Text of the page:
About the post author “Andrew Thaler is a graduate student studying deep-sea biology. When not in the lab, he spends his time out on the water, usually swearing at his boat while simultaneously sacrificing some important tool to Poseidon in a desperate attempt make the motor start. He is also a recreational beer brewer, and these two hobbies have melded together to create this handy guide for when emergency rations run out. He writes at southernfriedscience.com.”

Thanks OSU COAS

+

=

Thanks BarleyWorld

Well – maybe ?

Plant cell wall engineering

The amazing structural properties of plants” – “Via “ScienceWise”  at the Australian National University.

I came across this when I was searching for the strategies used by other people and institutions regarding efforts to expand the public awareness of science. It’s a little old, from February 2008, but I thought it of interest.

Plant cell walls are incredibly important in all sorts of places in foods: from the texture of fruits and vegetables, and how texture softens during ripening, often due to concerted action by enzymes like pectinases, to the efficacy of extraction techniques where plant cell walls that need to be degraded for access to the internal contents e.g. wine grape crushing. Plant cell walls also soften under the impact of enzymes produced by post-harvest microbial growth. Any one who has experienced the effects of Erwinia carotovora soft rot on potatoes or carrots has seen first hand what the concerted effects of pectinases, cellulases, and xylanases can do to the integrity of the plant tissue. Cell walls  are important in cereal processing as well. Depending on their solubility arabinoxylans (AX) in wheat can be beneficial or detrimental to baking properties of flour, and AX create a second elastic polymer network in cookies that can limit their spread. Soluble beta-glucans [closely related to cellulose] are a benefit as soluble fiber in oats and barley, but can be a nightmare  for brewers trying to drain a mash tank.

Daniel J. Cosgrove, of the Department of Biology at Penn State University, got it right when he wrote;

Without cell walls, plants would be pliant piles of PROTOPLASM, more like slime moulds than the stately trees and other greenery that grace our planet“.

(Cosgrove DJ. 2005. Growth of the plant cell wall. Nature Reviews Molecular Cell Biology 6, 850-861 | doi:10.1038/nrm1746)

Anyone who has mistakenly grabbed a Erwinia rotted potato has experienced what the whole plant kingdom would feel like, and what its TEXTURE would be, without the cell walls – YEECH!

One problem about plant cell walls is their complexity. It has been hard to model their fine structure, and even harder to define the sequence of events in their synthesis.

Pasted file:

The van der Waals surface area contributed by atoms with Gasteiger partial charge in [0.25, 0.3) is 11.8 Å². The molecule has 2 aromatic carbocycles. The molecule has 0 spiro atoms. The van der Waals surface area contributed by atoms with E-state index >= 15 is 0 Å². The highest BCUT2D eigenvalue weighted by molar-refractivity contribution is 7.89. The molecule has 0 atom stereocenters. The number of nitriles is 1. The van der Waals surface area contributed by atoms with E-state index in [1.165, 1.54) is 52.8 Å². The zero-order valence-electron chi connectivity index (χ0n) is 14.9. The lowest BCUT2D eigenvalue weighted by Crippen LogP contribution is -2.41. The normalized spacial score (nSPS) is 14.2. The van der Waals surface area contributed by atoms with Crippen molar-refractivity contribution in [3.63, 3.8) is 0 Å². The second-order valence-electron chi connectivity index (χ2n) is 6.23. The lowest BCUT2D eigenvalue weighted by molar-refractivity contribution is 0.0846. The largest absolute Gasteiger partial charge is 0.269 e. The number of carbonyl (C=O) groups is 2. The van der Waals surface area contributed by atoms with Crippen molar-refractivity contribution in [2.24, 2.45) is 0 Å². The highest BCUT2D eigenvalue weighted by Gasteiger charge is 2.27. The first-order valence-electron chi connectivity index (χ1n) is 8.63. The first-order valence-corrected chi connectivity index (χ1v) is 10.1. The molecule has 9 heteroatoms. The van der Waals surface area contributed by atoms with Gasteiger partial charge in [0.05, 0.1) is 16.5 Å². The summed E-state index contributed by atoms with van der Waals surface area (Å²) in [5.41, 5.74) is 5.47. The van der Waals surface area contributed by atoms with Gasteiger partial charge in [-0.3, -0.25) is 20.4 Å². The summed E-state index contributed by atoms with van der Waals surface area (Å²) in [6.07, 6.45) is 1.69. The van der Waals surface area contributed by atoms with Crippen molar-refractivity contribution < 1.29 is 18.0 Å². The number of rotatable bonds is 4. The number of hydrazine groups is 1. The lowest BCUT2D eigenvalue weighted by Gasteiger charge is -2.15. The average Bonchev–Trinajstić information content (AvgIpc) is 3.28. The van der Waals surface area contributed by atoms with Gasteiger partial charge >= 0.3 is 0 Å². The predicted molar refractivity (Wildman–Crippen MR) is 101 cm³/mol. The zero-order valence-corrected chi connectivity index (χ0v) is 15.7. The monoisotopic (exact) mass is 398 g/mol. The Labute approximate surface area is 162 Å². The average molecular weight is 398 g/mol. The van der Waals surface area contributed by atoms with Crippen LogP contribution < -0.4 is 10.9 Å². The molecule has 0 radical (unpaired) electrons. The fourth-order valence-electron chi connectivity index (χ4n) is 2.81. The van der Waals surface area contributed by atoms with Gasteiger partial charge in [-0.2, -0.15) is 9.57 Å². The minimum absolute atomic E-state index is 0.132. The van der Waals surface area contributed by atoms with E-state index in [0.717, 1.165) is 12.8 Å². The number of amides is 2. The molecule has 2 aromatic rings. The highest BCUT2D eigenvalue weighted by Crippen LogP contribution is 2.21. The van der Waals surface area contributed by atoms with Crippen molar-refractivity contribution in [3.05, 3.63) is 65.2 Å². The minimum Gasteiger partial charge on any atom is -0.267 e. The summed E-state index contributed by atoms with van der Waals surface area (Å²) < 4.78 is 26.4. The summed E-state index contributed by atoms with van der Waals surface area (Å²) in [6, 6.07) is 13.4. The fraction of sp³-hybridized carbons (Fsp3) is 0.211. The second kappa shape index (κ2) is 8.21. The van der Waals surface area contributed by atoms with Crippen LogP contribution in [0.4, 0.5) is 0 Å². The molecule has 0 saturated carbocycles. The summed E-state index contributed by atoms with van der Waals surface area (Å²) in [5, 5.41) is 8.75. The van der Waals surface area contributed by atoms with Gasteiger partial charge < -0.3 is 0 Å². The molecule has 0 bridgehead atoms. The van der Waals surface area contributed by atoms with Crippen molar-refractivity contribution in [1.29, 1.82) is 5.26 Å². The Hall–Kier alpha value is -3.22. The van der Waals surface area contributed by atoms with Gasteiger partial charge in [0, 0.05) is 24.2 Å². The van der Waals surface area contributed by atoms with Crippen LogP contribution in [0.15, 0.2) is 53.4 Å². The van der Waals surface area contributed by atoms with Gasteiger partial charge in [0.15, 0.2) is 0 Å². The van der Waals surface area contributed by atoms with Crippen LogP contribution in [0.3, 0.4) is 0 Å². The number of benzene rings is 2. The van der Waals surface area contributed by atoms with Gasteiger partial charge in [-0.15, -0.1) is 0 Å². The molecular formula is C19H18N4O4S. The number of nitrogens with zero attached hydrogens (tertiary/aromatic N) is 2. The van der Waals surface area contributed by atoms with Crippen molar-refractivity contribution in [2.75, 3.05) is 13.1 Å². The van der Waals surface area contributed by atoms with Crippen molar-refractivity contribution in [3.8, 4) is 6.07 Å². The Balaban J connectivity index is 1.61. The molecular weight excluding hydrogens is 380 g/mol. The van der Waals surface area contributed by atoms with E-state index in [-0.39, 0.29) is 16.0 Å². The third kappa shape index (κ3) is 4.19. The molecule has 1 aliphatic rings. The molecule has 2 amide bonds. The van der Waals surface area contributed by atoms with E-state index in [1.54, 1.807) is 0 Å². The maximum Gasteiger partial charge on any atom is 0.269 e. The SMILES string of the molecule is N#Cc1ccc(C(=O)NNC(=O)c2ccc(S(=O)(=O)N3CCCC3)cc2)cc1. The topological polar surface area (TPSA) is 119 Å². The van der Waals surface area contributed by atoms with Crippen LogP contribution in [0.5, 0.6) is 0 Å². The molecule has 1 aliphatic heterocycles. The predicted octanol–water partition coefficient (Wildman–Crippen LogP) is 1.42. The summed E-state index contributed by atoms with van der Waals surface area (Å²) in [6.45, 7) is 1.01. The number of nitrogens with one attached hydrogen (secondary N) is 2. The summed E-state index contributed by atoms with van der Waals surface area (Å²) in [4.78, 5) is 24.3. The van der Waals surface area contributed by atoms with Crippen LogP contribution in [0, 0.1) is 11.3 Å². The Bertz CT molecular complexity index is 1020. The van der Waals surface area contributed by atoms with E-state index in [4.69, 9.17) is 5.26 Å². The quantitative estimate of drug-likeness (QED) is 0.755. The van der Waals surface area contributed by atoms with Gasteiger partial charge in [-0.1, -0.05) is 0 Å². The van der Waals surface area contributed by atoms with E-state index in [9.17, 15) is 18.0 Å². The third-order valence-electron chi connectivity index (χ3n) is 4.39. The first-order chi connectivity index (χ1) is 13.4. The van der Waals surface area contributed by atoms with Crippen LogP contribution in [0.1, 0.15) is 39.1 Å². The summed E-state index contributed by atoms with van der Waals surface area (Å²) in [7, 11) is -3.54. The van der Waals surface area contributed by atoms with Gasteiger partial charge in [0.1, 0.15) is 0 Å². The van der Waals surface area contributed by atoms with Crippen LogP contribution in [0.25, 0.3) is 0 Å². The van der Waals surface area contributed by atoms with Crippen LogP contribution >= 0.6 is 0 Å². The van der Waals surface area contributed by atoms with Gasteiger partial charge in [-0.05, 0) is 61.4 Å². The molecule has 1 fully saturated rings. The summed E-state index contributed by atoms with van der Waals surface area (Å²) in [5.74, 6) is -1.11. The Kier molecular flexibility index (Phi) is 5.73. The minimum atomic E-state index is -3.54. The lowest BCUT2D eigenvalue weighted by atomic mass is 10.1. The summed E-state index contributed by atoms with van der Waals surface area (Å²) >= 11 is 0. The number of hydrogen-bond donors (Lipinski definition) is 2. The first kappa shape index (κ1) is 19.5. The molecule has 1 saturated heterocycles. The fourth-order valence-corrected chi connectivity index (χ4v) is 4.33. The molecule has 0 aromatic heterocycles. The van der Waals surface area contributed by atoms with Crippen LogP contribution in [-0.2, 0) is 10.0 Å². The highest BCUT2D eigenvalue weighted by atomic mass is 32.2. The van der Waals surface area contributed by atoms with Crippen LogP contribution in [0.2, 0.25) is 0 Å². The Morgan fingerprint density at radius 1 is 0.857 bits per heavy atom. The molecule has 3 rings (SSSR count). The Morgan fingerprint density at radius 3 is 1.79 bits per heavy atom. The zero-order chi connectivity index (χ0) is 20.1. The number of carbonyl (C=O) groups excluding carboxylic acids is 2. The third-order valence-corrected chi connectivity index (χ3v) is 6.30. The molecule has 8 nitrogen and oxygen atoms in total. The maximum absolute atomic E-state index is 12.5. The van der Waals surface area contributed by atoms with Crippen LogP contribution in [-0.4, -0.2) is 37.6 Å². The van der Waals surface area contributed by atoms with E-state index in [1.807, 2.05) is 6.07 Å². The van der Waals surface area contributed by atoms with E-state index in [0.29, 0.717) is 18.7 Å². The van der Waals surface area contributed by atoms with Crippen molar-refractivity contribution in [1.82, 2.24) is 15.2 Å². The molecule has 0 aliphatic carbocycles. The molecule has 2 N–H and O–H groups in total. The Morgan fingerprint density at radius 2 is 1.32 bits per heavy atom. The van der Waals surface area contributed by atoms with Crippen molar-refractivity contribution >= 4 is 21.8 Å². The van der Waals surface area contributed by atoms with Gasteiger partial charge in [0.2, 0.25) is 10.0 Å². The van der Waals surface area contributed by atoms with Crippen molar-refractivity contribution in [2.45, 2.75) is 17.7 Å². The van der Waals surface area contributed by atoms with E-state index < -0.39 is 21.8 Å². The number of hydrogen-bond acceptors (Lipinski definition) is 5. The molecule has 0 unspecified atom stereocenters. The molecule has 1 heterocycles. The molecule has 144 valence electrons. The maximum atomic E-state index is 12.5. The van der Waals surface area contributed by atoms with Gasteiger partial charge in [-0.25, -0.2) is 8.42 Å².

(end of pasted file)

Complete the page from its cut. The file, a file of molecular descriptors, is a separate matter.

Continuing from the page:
In the article “Mixing cell biology with mechanical engineering” Shankar Kalyanasundaram, Hung Kha and Richard Williamson, biologist and engineers team up to model primary cell wall structure.

Williamson is quoted…

The mechanical properties of any material always reflect its underlying structure” of course for food scientists the mechanical properties are also the properties we perceive as texture when we eat the material.

Dr Kalyanasundaram reported; “… biologists might be able to test the individual components that make up the structure of the cell wall, but they don’t have the expertise to model the various components as a system.. How the structure of a cell wall gives rise to its mechanical properties is an important research area, and we need this understanding if we are to better understand cell expansion and the role it plays in plant growth“.

This is entirely aligned in its strategy with  the systems approach to understanding plant cell walls published by  Chris Somerville and colleagues from Stanford in 2004

(Somerville et al. 2004. Toward a Systems Approach to Understanding Plant Cell Walls.  Science 24: Vol. 306. no. 5705, pp. 2206 – 2211. DOI: 10.1126/science.1102765)

The abstract of Kha et al can be found here –  —  —  —  Kha H, Tuble S, Kalyanasundaram S, Williamson RE. (2008) Finite element analysis of plant cell wall materials. Advanced Materials Research 32: 197-201.

Permian dietary fiber

On Nova Science Now on PBS last night they reported about work studying the contents of small liquid inclusions in New Mexico’s Saledo salt beds that were  laid down in the Permian era 250 million years ago.

The report showed fascinating electron micrographs of mats of cellulose in the inclusions – hi-fiber salt  no less!

The cellulose was identified by it resistance to hydrolysis in 0.5 N NaOH and it susceptibility to hydrolysis by beta 1-4 specific cellulase enzymes.

So cellulose is not only the most abundant organic molecule on the earth, it is now the oldest identified macromolecule. Not bad for a bunch of glucose.

Secrets in the Salt…

can be seen  in its entirety at this link.

The researchers, Jack D. Griffith, Smaranda Willcox, Dennis W. Powers, Roger Nelson, & Bonnie K. Baxter published the work in Astrobiology in April 2008 (Griffith et al 2008 Astrobiology 8 (2): 215-228. doi:10.1089/ast.2007.0196.  Discovery of Abundant Cellulose Microfibers Encased in 250 Ma Permian Halite: A Macromolecular Target in the
Search for Life on Other Planets
)..

No image – because the copyright holders want to charge a USD$86.50 fee for use of ONE image from the paper just in A SINGLE  email, let alone what they’d charge for a blog, notwithstanding the free advertising they’re getting.

You need to go to the PBS site for the electron micrographs.